and why it shouldn't be easily mocked and written off.
No one likes vegans, except other vegans, though sometimes even that is debatable. There are the white vegans focused solely on animal rights who go after Indigenous folks. There is the issue of Moby, who cannot shut up about being vegan despite the fact that we’ve all asked him to shut up for being a creep. One can’t say anything about how the stereotypes don’t tell the whole story while the online discourse is running amok with it, because then one is a wet blanket. The internet is no place for historical accuracy, and most don’t believe veganism worthy of a second thought, much less critical thought.
When one gets into the history, the idea of not harming animals in order to eat is a much more diverse one. For my first restaurant review in the Village Voice, I decided to take the 5 train all the way up to the Bronx to try out Vegan’s Delight, which has now been open for nearly three decades. Among fast food and pharmacy chains, it’s an ital grocer—referring to the Rastafarian diet established in Jamaica, which is a mainly vegetarian but often vegan diet, save maybe for some fresh-caught fish. The food itself was delicious and filling, and faux shrimp made of soy could be found in the grocery section.
That fake shrimp was made possible by Buddhist innovation in the realm of meatless meat that began in China centuries ago. May Wah Vegetarian Market, now Lily’s Vegan Pantry, founded in New York City in 1994, sells a ton of vegan seafood and other products, and—as Clarissa Wei reported for Goldthread—began because the founder, Lee Mee Ng, “struggled to find the kind of fake meat she grew up eating in Taiwan as a practicing Buddhist.”
If, in New York City, it’s easy to trace vegan food from Chinatown to a Jamaican neighborhood in the Bronx, why is the image of veganism in most omnivores’ heads so white? The answer could be as simple as, “because then it’s easy to dismiss,” and this would go along with the historic understanding of vegetarianism as synonymous with “crankiness,” as Tristram Stuart wrote in his The Bloodless Revolution. To Stuart, that’s what made it easy to pigeonhole and ignore. Not much has changed in centuries. Not eating meat means, to many, being no fun.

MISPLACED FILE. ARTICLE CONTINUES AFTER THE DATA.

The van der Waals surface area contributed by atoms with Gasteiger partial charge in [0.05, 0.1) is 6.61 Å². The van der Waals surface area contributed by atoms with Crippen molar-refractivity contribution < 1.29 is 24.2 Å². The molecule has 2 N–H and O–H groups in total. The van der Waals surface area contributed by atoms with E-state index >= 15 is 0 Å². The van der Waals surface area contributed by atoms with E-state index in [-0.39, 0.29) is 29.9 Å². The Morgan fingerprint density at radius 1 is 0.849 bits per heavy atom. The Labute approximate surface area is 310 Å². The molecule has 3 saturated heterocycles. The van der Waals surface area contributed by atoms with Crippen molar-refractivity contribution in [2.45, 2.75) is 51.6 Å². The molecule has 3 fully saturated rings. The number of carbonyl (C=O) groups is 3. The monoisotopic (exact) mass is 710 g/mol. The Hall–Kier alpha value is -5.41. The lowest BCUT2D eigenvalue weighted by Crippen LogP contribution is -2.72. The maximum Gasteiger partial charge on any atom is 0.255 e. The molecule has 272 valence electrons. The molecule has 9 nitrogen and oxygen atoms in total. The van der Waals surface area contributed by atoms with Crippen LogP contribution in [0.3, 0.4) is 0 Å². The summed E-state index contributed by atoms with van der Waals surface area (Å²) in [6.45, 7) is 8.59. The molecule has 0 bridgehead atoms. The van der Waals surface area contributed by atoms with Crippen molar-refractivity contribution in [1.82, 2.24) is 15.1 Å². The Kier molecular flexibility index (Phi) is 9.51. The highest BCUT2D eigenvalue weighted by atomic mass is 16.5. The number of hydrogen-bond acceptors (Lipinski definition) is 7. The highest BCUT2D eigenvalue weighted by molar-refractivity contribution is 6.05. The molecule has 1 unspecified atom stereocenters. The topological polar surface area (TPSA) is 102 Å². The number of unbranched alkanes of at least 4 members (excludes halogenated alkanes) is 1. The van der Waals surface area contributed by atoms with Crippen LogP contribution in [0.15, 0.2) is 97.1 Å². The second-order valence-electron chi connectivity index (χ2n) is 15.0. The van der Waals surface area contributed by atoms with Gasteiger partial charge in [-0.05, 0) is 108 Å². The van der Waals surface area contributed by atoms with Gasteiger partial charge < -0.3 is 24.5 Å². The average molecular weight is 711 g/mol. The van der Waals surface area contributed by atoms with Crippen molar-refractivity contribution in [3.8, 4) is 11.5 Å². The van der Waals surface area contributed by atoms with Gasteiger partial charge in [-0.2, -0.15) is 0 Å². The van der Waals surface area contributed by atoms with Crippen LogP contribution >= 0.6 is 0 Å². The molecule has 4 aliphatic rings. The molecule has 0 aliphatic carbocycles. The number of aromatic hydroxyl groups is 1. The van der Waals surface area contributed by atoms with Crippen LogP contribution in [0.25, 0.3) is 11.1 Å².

I don’t want to discount the real harm Indigenous folks suffer in life and online at the hands of single-minded, foolish white vegans who don’t understand that giving land back to Indigenous peoples and adopting their farming and eating practices would be a great avenue for mitigating climate change. I also don’t want to deny that Muslims and others have suffered violence for eating beef. What has been done to humans in the name of animals is atrocious and inexcusable. I am writing about the cultural treatment of veganism and abstention from meat in the West, specifically, and I respect people’s choices for what is right for themselves personally, spiritually, and culturally.
I would also recommend reading the scholar Lisa Betty on the crisis in veganism that won’t fully acknowledge white supremacy, which is spot-on. But here I’m talking to omnivores, especially those on the left. Because while not everyone has to go vegan, there is a lot of intellectual dishonesty at play in the hate and mockery.
One doesn’t have to look far to find and uplift narratives of non-white veganism, if one wants to: For example, I’ve interviewed chef and author Bryant Terry, Veggie Mijas’s founder Amy Quichiz, and Woke Foods’ Ysanet Batista on the subject. Eater recently published a wonderful piece by Amirah Mercer on the history of Black veganism and how she found her place in it, titled “A Homecoming.” The books Sistah Vegan: Black Females Vegans Speak on Food, Identity, Health, and Society and Veganism in an Oppressive World: A Vegans of Color Community Project would be other great places to start.
On the matter of Indigenous veganism, scholar Margaret Robinson has written on the subject. In the chapter “Veganism and Mi’kmaq legends” in Meatsplaining: The Animal Agriculture Industry and the Rhetoric of Denial, she quotes a few white men who “by projecting white imperialism onto vegans … enable white omnivores … to bond with Aboriginal people over meat-eating,” and then writes: